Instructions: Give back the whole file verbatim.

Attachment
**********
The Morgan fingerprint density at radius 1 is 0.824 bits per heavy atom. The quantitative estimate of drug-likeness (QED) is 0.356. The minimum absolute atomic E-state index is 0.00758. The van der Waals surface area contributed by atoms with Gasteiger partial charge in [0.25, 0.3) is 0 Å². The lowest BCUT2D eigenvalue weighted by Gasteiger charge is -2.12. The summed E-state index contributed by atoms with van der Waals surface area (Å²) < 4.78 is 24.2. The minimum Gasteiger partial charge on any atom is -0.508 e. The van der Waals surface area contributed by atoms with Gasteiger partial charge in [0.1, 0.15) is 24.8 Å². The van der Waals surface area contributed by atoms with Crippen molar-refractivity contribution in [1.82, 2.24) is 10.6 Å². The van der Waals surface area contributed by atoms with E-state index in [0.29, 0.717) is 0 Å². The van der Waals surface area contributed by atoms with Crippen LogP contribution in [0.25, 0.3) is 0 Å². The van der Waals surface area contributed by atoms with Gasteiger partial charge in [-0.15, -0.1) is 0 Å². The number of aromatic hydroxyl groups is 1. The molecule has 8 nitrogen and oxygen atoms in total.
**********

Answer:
The Morgan fingerprint density at radius 1 is 0.824 bits per heavy atom. The quantitative estimate of drug-likeness (QED) is 0.356. The minimum absolute atomic E-state index is 0.00758. The van der Waals surface area contributed by atoms with Gasteiger partial charge in [0.25, 0.3) is 0 Å². The lowest BCUT2D eigenvalue weighted by Gasteiger charge is -2.12. The summed E-state index contributed by atoms with van der Waals surface area (Å²) < 4.78 is 24.2. The minimum Gasteiger partial charge on any atom is -0.508 e. The van der Waals surface area contributed by atoms with Gasteiger partial charge in [0.1, 0.15) is 24.8 Å². The van der Waals surface area contributed by atoms with Crippen molar-refractivity contribution in [1.82, 2.24) is 10.6 Å². The van der Waals surface area contributed by atoms with E-state index in [0.29, 0.717) is 0 Å². The van der Waals surface area contributed by atoms with Crippen LogP contribution in [0.25, 0.3) is 0 Å². The van der Waals surface area contributed by atoms with Gasteiger partial charge in [-0.15, -0.1) is 0 Å². The number of aromatic hydroxyl groups is 1. The molecule has 8 nitrogen and oxygen atoms in total.